Mpiana PT, Kimbadi BL, Ombeni AM, Ngbolua KN, Tshibangu DST, Tshilanda DD et al. In vitro inhibitory effects and anti-sickle erythrocytes haemolysis of Dicliptera colorata C.B. Clarke, Euphorbia hirta L. and Sorghum bicolor (L.) Moench. Open Journal of Blood Diseases. 2013; 3:43-48.

Ngbolua KN, Mpiana PT, Mwanza BF, Tshibangu DST, Tshilanda DD, Masengo AC et al. Antisickling and antibacterial activities of Garcinia punctata Oliv. (Clusiaceae) and Tetradenia riparia (Hochst.) Codd (Lamiaceae) from Democratic Republic of the Congo. J of Advancement in Medical and Life Sciences. 2016, V4I1. DOI: 10.15297/JALS.V4I1.01

Latham P, ku Mbuta AK. Useful plants of Bas-Congo Province, Democratic Republic of Congo. 2nd ed. Canterbury: Mystole Publications. 2006. 1- 276 p.

Bibi Sadeer N, Llorent-Martínez EJ, Bene K, Fawzi Mahomoodally M, Mollica A, Ibrahime Sinan K, et al. Chemical profiling, antioxidant, enzyme inhibitory and molecular modelling studies on the leaves and stem bark extracts of three African medicinal plants. J Pharm Biomed Anal. 2019; 174: 19–33.

Sinan KI, Zengin G, Bene K, Mahomoodally MF. Chemistry and pharmacology of three antiplasmodial traditional medicinal plants from tropical Africa – A review. South African J Bot. 2019; 126: 265–76. Available from: https://doi.org/10.1016/j.sajb.2019.04.024

Bruneton J. Pharmacognosie, Phytochimie et Plantes médicinales. Edition Technique et Documentation-Lavoisier. Paris. 1999; 3e édition, 421- 499.

Wagner H, Bauer R, Melchart D, Xioa PG. and Staudinger A. Chromatographic Fingerprint Analysis of Herbal Medicinal: Thin-Layer High Performance Liquid Chromatography of Chinese Drugs. Vol. 3, Springer International Publishing, Berlin. 2013.

Kapepula PM, Ngombe KN, Tshisekedi TP., Tsumbu C, Franck T, Mouithys-Mickalad A, Frédérich M, et al. Comparison of Metabolic Profiles and Bioactivities of the Leaves of Three Edible Congolese Hibiscus Species. Natural Product Research. 2017; 31, 2885-2892.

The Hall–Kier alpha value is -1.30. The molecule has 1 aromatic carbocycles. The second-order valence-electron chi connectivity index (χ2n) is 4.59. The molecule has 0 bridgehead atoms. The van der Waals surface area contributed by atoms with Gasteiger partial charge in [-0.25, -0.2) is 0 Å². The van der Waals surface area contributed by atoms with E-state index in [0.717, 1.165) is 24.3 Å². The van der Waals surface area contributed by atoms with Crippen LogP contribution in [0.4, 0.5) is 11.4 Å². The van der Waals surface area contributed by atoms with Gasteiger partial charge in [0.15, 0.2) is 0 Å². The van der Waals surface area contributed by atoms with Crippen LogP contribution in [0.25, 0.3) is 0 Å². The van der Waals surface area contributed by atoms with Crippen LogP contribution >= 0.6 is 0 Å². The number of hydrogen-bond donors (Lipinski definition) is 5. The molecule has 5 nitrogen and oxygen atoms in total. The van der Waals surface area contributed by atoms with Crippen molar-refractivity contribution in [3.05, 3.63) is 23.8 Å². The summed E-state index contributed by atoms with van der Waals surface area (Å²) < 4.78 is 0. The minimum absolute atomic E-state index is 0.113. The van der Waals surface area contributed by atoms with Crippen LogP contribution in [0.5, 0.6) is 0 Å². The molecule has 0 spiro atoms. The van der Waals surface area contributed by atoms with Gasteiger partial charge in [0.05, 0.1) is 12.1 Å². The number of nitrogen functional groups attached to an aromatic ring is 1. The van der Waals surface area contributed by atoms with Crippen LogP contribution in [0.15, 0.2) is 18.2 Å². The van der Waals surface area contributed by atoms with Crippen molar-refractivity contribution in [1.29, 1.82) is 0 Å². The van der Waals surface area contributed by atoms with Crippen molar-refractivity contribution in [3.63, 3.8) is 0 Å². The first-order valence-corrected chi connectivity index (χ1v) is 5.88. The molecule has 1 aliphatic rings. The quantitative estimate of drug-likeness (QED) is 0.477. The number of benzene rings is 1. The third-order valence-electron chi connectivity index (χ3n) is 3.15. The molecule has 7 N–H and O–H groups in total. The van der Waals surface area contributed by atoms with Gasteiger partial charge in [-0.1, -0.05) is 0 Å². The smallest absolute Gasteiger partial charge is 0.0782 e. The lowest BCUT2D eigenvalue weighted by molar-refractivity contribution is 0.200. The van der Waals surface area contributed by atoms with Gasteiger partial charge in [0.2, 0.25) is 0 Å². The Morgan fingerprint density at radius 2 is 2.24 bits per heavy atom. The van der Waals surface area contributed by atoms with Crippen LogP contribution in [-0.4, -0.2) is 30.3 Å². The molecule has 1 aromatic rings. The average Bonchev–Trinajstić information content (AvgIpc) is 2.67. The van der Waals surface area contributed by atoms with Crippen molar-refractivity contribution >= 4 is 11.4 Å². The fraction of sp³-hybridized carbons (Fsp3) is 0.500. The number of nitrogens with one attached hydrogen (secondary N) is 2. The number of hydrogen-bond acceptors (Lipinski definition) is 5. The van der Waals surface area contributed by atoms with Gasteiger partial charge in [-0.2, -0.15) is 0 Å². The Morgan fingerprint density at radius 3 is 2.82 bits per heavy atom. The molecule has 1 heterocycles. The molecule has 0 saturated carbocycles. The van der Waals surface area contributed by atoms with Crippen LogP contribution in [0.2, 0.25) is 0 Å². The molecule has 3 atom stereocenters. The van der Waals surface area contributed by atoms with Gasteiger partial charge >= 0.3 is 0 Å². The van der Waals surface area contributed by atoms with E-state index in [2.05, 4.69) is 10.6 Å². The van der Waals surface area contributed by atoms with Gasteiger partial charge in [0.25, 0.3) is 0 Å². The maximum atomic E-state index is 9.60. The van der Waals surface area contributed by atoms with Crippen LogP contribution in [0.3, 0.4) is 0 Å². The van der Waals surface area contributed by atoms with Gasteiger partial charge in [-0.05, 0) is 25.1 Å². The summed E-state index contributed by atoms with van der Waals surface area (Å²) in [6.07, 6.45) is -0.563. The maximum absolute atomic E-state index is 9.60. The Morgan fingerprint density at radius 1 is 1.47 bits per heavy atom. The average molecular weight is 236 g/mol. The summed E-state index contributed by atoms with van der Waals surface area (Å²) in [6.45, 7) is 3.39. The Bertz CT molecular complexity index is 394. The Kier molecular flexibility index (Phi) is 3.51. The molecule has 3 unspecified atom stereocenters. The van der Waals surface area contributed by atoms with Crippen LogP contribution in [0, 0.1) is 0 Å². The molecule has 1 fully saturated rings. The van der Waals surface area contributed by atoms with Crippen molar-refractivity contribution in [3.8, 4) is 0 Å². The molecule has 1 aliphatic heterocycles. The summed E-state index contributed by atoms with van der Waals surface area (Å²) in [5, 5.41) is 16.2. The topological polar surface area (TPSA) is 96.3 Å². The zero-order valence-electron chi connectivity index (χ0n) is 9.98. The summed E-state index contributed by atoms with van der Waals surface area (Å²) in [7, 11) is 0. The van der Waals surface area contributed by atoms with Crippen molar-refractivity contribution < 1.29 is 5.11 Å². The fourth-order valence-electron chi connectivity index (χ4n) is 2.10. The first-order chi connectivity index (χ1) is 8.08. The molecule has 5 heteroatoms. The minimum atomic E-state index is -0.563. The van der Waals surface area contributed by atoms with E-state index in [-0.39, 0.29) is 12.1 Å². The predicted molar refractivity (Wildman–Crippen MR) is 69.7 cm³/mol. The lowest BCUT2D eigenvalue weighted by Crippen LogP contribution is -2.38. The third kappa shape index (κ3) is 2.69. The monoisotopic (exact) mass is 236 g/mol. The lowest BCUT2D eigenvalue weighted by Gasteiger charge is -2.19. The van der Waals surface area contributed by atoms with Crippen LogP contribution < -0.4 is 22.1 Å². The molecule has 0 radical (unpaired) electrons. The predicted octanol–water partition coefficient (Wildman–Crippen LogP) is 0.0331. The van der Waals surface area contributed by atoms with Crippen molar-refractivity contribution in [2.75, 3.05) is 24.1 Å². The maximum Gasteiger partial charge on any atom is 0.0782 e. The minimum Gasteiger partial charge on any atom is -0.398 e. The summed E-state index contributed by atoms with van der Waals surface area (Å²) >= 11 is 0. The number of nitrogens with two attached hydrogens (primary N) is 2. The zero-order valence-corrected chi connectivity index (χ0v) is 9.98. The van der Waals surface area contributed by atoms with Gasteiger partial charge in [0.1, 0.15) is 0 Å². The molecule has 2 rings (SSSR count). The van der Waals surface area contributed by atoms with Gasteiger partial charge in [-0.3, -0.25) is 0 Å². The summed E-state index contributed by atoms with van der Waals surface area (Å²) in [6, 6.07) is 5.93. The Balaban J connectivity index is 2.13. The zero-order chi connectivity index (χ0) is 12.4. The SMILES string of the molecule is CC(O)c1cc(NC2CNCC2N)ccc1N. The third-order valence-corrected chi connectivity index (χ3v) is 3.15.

AOAC (Association of Official Analytical Chemists). Official Methods of Analysis, Association of Official Analytical Chemists, Washington, DC, USA. 2019; 18th edition.

Okusa PN, Penge O, Devleeschouwer M, Duez P. Direct and indirect antimicrobial effects and antioxidant activity of Cordia gilletii De Wild (Boraginaceae). J Ethnopharmacol. 2007; 112(3): 476–481.

Mpiana PT, Mudogo V, Nyamangombe L, Kakule MK, Ngbolua KN, Atibu EK, et al. Antisickling Activity and Photodegradation Effect of Anthocyanins Extracts from Alchornea cordifolia (SCHUMACH & Thonn.) and Crotalaria retusa L. Ann. Afr. Med. 2009; 2(4): 240-245.

Adesina SK. The Nigerian Zanthoxylum: chemical and biological values. African Journal of Traditional, Complementary and Alternative Medicines. 2005; 2(3).

Alexou M, Peuke AD. Roles and Functions of Plants Mineral Nutrients. In: Plant Mineral Nutrients. 2013. p. 195–207.

Miguel de la Guardia M, Garrigues S. Handbook of mineral elements in food. Handbook of Mineral Elements in Food. 2015. 1–766 p.

Cockell KA. Mineral Nutrients. In: Schwab M. (eds) Encyclopedia of Cancer. Springer, Berlin, Heidelberg. 2011. p. 2318-2322.

Delesderrier E, Cople-Rodrigues CS, Omena J, Fleury MK, Brito FB, Bacelo AC, et al. Selenium status and hemolysis in sickle cell disease patients. Nutrients. 2019;11(9):1–11.

Smith OS, Ajose OA, Adegoke SA, Adegoke OA, Adedeji TA, Oderinu KA. Plasma level of antioxidants is related to frequency of vaso-occlusive crises in children with sickle cell anaemia in steady state in Nigeria. Pediatr Hematol Oncol J [Internet]. 2019;4(1):17–22.

Sobota A, Sabharwal V, Fonebi G, Steinberg M. How we prevent and manage infection in sickle cell disease. Br J Haematol. 2015; 170 (6):757–767.

Ochocinski D, Dalal M, Black LV, Carr S, Lew J, Sullivan K, et al. Life-Threatening Infectious Complications in Sickle Cell Disease: A Concise Narrative Review. Front Pediatr. 2020; 8(February).

Mpiana PT, Ngbolua KN, Mudogo V, Tshibangu DST, Atibu EK, Tshilanda DD et al. Antisickle erythrocytes haemolysis properties and inhibitory effect of anthocyanins extracts of Trema orientalis (Ulmaceae) on the aggregation of human deoxyhemoglobin S in vitro. Journal of Med Sciences. 2011; 11(3): 129-137.

Tshilanda DD, Onyamboko DNV, Babady PB, Ngbolua KN, Tshibangu DST, Dibwe EF et al. Anti-sickling Activity of Ursolic Acid Isolated from the Leaves of Ocimum gratissimum L. (Lamiaceae). Nat. Prod. Bioprospect. 2015; 5: 215-221.

Tshilanda DD, Onyamboko DVN, Babady PB, Mutwale PK, Tsalu PV, Tshibangu DST et al. Chemical fingerprint and anti-sickling activity of Rosmarinic acid and Methanolic extracts from three Species of Ocimum from DR Congo. J of Biosciences and Medicines. 2016; 4:59-68.

No Supplementary Material available for this article.
Article Views      : 0
PDF Downloads : 0